A successful businessman, appearing mild, practical and not too overtly party-political, Andy Street made the ideal candidate for the Conservatives in a region where Labour ought to have significant base support. Street had a successful decade managing John Lewis, overseeing a 50% increase in sales. He was also Chairman of the Greater Birmingham LEP. His Tory credentials are in little doubt though – he was President of Oxford University Conservatives Association and told Conservative Home that a win in the West Midlands would ‘thrust a knife into the Labour party’s heart.’
Andy Street’s priority areas
Housing: working towards building 165,000 new homes by 2030, with a £200m fund to regenerate and decontaminate brownfield sites. He has talked of a ‘brownfield’ first approach, in contrast to Sion Simon. Street also today announced his intention to create a task-force to tackle rough sleeping in Birmingham.
Tackling social issues: through committing the West Midlands to be a leader in social enterprises, and using co-operative and mutual models far more widely in public services, for example in care homes.
Business: with pledges to grow Business Improvement Districts, supporting flourishing high streets, and working with the government to expand Birmingham Airport
Read Andy Street’s manifesto here.
After the Government poured a million pounds and much of its senior leadership into Street’s campaign, they will be delighted it has paid off, winning by just 3,000 votes in the end. In a race that came down to second preferences, Sion Simon will be criticised for a campaign that focused on the core Labour vote. The ‘progressive alliance’ – Labour, Lib Dem and Green candidates – won 52% of first-preferences, yet the Lib Dems and Greens did not in sufficient quantities opt for Simon in their second preferences.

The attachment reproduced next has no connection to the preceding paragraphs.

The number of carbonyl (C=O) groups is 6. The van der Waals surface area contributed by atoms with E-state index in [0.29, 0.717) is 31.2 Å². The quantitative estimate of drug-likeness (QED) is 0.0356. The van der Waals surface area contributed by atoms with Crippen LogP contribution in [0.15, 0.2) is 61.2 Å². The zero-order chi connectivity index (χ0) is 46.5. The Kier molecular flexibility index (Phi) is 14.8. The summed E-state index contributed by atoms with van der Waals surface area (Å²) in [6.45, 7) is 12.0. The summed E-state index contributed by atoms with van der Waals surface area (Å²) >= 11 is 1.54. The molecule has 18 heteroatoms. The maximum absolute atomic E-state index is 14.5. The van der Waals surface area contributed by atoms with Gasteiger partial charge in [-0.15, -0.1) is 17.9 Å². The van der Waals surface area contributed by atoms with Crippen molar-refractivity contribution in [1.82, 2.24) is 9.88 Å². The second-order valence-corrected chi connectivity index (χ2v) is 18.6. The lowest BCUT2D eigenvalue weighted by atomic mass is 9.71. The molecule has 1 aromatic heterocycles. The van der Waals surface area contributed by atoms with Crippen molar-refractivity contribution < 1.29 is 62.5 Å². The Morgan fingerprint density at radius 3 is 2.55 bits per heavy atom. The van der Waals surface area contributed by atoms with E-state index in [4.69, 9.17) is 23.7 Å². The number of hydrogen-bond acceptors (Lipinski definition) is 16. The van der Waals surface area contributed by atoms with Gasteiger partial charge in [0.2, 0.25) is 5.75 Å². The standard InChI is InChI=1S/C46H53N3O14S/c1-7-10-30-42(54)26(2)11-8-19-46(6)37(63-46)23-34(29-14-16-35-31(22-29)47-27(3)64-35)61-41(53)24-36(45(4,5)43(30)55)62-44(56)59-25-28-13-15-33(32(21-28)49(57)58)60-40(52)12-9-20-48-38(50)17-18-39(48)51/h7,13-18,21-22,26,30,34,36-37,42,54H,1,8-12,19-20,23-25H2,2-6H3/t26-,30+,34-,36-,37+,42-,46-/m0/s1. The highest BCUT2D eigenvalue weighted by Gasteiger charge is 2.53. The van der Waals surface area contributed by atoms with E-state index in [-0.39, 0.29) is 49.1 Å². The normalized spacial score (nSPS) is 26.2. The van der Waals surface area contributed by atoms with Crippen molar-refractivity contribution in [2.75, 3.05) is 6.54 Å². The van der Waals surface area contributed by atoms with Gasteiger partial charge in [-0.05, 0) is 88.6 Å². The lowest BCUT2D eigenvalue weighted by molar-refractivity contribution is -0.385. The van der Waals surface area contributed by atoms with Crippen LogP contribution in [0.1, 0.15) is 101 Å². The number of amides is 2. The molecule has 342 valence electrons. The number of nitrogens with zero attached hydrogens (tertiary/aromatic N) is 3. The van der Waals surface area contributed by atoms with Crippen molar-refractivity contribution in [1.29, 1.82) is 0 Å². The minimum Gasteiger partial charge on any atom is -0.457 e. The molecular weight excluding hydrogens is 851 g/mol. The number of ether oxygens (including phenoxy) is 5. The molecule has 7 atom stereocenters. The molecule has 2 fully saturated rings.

Street will no doubt be the Government’s poster-boy for devolution, and will in many ways have a more daunting task than the other Metro Mayors – working with three LEPs, and a mix of non-constituent and constituent local authorities in the West Midlands Combined Authority. Of the eight constituent members, six are Labour. Whether Street can chair it successfully will be fundamental to the success of his leadership.